“It’s a difficult problem,” said Clarence Ditlow, director of the Center for Auto Safety in Washington. “If you look at the older vehicles, the recall rate can drop to less than 50 percent.”
More than 17 million U.S. vehicles have been recalled for potentially defective Takata inflators, according to Reuters. According to a government analysis of recalls from 2000 through 2008, about 65 percent of recalled cars each year get fixed within 18 months of the recall.
So if just 65 percent of the Takata-related vehicles are fixed, that would leave some 6 million or more vehicles on the road with potentially explosive inflators that could send deadly shrapnel at drivers and passengers.
For years, Ditlow said, he has suggested a law requiring dealers to complete all recalls before selling a used car. In private transactions, the buyer would have to complete the recall before registering the vehicle.
Some lawmakers favor less drastic methods. Sen. Jay Rockefeller, D-W.Va., has proposed a law requiring all dealerships to inform used-car buyers of any open recalls.
Now, automakers aren’t required to send recall notices to independent used-car lots. To get recall notices, those dealerships can check vehicle identification numbers at SaferCar.gov, a public database maintained by the National Highway Traffic Safety Administration.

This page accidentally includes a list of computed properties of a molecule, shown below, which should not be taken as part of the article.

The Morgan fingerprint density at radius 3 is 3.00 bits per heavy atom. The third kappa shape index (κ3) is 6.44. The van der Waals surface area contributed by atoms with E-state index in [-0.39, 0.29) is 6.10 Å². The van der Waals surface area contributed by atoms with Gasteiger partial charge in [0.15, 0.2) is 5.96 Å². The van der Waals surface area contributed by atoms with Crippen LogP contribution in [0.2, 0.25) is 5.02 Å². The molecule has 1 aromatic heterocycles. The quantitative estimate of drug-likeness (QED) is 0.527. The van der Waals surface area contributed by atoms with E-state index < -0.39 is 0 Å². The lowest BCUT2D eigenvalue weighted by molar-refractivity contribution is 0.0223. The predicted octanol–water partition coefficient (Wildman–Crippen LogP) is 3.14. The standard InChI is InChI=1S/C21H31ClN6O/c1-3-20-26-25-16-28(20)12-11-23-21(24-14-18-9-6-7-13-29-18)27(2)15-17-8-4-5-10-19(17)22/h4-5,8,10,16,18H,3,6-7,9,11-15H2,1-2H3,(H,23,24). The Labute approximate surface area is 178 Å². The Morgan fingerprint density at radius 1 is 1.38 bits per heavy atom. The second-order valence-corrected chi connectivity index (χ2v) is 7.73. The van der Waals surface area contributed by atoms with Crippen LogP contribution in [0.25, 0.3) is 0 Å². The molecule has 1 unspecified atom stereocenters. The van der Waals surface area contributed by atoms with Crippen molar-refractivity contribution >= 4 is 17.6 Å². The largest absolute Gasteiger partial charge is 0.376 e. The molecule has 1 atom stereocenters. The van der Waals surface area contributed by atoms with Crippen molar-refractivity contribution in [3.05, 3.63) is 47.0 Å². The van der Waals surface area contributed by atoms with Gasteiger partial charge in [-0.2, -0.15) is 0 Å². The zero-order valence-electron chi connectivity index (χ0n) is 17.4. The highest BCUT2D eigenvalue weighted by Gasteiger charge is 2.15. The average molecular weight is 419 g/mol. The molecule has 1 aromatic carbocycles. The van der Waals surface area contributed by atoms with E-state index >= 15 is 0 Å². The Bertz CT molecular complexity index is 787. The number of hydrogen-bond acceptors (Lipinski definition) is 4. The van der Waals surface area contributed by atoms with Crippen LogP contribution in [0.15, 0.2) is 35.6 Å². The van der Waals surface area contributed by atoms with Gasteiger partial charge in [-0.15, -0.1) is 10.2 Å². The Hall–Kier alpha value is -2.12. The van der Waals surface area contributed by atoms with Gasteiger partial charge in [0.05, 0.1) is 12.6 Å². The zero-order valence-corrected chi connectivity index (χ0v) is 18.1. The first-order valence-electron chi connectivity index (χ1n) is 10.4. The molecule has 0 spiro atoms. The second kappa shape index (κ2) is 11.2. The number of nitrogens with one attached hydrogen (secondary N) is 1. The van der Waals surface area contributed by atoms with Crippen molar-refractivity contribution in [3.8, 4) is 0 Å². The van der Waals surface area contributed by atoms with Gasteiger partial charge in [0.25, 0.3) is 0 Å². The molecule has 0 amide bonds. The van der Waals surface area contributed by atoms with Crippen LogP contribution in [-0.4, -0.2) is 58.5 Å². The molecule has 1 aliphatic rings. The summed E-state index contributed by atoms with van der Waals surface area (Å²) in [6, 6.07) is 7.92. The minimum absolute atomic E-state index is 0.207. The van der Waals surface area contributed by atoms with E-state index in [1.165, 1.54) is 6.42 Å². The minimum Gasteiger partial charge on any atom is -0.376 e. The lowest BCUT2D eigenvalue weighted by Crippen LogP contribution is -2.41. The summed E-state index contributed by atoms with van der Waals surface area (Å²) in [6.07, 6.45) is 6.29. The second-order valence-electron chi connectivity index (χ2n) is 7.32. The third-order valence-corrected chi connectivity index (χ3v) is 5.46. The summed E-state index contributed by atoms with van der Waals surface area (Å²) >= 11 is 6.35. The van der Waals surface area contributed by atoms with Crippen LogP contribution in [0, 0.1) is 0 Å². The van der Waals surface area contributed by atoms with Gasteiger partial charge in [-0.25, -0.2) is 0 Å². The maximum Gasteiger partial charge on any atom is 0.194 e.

That would be time-consuming for any dealer that has a couple of hundred used cars on the lot, says Steve Jordan, executive vice president of the National Independent Automobile Dealers Association.
Recalls are a major headache for used-car lots, Jordan said. “It’s a broken system. Used-car dealers don’t have any more access to this data than consumers do.”
There’s another problem. Used-car lots can’t fix recalled vehicles themselves; they must send those vehicles to a franchised dealership, said Frank Fuzy, owner of Century Motors of South Florida, a family-owned used-car lot in Pompano Beach, Fla.
“We are at the mercy of a new-car dealer to get our cars repaired,” Fuzy said. “If there is one replacement part in the bin, who will get that part — us or the new-car dealership?”
Automakers are required by law to send recall notifications to car owners via first-class mail, but some automakers have taken extra steps in response to the Takata recalls.
Nissan uses a third-party vendor to search vehicle registration databases in all 50 states to find the current owner of recalled vehicles, whether used or new, according to a spokesman.
For its Takata recalls, Nissan used FedEx overnight mail to notify the affected owners, and it has retained a third-party vendor for a multimedia outreach campaign, the spokesman said.
Honda has sent notices in English and Spanish, used overnight mail delivery and used customer relations staff and robocalls to contact more than 700,000 “hard-to-reach” car owners by phone, said spokesman Chris Martin.
Honda uses the same recall methods to reach owners whether their vehicle is new or used, so it is not inherently more difficult to contact owners of older, used cars, Martin contends.
But Martin acknowledged that it’s more difficult to ensure that owners of older vehicles get them repaired.
He wrote in an email, “As vehicles get older and change hands more often, it is our experience that subsequent owners may not regularly service their vehicles at an authorized Honda or Acura dealership, where the latest recall information and repairs are available at each service visit.”